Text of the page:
Notice how in the web version of Your Timeline, you can hover over the little lock icon on the top left, next to the word “Timeline,” and the words “Visible only to you” appear inside a floating black box. Clicking the lock does not trigger a pull-down menu, for now. But it’s not hard to imagine it becoming clickable one day, allowing you to share your authorized, confirmed whereabouts — maybe with whomever has the link, maybe with whomever you share Your Timeline, like the sharing permissions in Google Drive.

To be sure, you can’t do this right now, and you might not ever be able to.

For now, to access Your Timeline, go to Google Maps on desktop, hit the dropdown menu, go to “History,” hit the dropdown menu, and select “Location history.” Or just try going here.

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Google is dropping its Google+ requirement across all products, starting with YouTube

Welcome to Google HQ

Google has finally announced the Google+ news that everyone has been waiting for: your Google+ profile will no longer be your identity in all Google products. This change will be trickling out “in the coming months,” and the first product to enjoy the change will be the one that was most negatively impacted by Google’s Google+ obsession: YouTube.

Google says the response is to user feedback: “We’ve also heard that it doesn’t make sense for your Google+ profile to be your identity in all the other Google products you use.” No shit.

The move means you’ll soon be able to use your standard Google account to share content, communicate with contacts, create a YouTube channel, and so on. Unlike your public Google+ profile, your Google account is not searchable or followable.

In fact, if you already created a Google+ profile (read: Google conned you into doing it) but don’t plan to use Google+, the company says it will “offer better options for managing and removing” your public profile.

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Researchers find vulnerability that affects 95% of Android devices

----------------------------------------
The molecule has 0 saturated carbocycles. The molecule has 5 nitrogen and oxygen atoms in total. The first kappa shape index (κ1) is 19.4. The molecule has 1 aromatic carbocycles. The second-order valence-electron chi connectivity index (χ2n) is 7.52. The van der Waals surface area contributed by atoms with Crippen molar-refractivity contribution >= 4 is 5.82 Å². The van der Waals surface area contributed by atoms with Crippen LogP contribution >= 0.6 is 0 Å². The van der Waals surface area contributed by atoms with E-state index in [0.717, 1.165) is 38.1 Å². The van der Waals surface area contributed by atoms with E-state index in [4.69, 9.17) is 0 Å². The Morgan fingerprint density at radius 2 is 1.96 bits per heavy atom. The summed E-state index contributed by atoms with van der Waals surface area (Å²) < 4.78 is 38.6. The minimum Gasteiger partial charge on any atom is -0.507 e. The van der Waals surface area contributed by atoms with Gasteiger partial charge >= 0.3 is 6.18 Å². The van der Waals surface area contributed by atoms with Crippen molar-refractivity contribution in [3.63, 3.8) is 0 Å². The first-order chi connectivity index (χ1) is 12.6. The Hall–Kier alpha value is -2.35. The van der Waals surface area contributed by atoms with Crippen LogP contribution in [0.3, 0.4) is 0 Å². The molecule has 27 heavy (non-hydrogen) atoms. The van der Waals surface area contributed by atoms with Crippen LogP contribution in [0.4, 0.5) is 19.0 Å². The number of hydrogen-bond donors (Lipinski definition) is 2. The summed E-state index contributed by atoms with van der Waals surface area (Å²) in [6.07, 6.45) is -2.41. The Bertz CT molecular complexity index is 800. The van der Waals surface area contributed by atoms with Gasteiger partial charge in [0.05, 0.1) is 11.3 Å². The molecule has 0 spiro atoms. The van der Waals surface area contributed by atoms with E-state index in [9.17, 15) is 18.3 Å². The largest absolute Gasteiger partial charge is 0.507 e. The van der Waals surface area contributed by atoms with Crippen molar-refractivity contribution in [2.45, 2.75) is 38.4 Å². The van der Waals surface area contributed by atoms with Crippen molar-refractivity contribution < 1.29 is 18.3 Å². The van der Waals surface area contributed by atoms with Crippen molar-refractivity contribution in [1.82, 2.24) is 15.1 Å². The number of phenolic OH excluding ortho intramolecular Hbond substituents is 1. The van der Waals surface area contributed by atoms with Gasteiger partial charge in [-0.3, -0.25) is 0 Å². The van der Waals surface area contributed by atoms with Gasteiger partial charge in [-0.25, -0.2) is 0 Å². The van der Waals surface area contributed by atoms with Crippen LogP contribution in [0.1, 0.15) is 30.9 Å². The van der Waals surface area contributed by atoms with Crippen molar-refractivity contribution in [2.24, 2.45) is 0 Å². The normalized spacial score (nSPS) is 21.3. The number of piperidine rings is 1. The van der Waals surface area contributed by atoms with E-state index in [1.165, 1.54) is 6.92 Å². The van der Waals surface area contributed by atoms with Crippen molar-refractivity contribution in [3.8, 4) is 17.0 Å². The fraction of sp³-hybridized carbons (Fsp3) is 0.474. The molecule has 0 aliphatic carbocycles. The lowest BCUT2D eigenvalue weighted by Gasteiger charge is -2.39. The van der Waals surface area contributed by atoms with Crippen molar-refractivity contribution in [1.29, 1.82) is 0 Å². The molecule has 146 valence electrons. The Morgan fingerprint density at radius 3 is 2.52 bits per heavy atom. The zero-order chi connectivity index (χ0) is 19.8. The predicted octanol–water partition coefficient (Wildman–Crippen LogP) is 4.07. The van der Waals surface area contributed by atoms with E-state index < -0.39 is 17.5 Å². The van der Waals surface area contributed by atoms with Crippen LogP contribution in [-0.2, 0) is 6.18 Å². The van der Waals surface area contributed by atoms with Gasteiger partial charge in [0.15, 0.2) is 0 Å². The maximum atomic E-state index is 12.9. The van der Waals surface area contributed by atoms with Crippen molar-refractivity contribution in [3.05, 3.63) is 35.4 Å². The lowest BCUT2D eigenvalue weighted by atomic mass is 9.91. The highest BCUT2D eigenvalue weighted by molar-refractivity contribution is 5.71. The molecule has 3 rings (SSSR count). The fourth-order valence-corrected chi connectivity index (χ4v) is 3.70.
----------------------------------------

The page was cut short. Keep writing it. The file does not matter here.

Lollipop Forest Google Android

Researchers have found a vulnerability in Android devices that allows hackers to access a device remotely without the owner ever knowing it was compromised. The flaw affects roughly 95 percent of Android devices running operating system version 2.2 to 5.1, according to cybersecurity firm Zimperium.

At fault is a media library (used to process media files) called Stagefright. Zimperium says it found multiple vulnerabilities in the framework. The company plans to present its research at the Black Hat 2015 security conference and at the hacking conference Def Con in August.

Using a person’s telephone number, hackers can send a media file via MMS that gives them entry into a device. What’s more, a device owner may never know. Hackers could conceivably send through the trojan file while the device’s owner is sleeping, get access to their phone, and then delete any evidence the phone was hacked. Once the exploit is completed, a hacker can remotely operate a phone’s microphone, steal files, read emails, and get personal credentials.

“These vulnerabilities are extremely dangerous because they do not require that the victim take any action to be exploited. Unlike spear-phishing, where the victim needs to open a PDF file or a link sent by the attacker, this vulnerability can be triggered while you sleep. Before you wake up, the attacker will remove any signs of the device being compromised and you will continue your day as usual – with a trojaned phone,” says Zimperium chief technology officer Zuk Avraham.

Though Google has applied patches to Android Open Source Project, Zimperium says device owners should be proactive in updating their phones. Android owners can reach out to their telecom providers and device manufacturers to ensure their phones get the update.

Those with Silent Circle’s Blackphone running PrivatOS version 1.1.7 are already protected against the Stagefright vulnerability.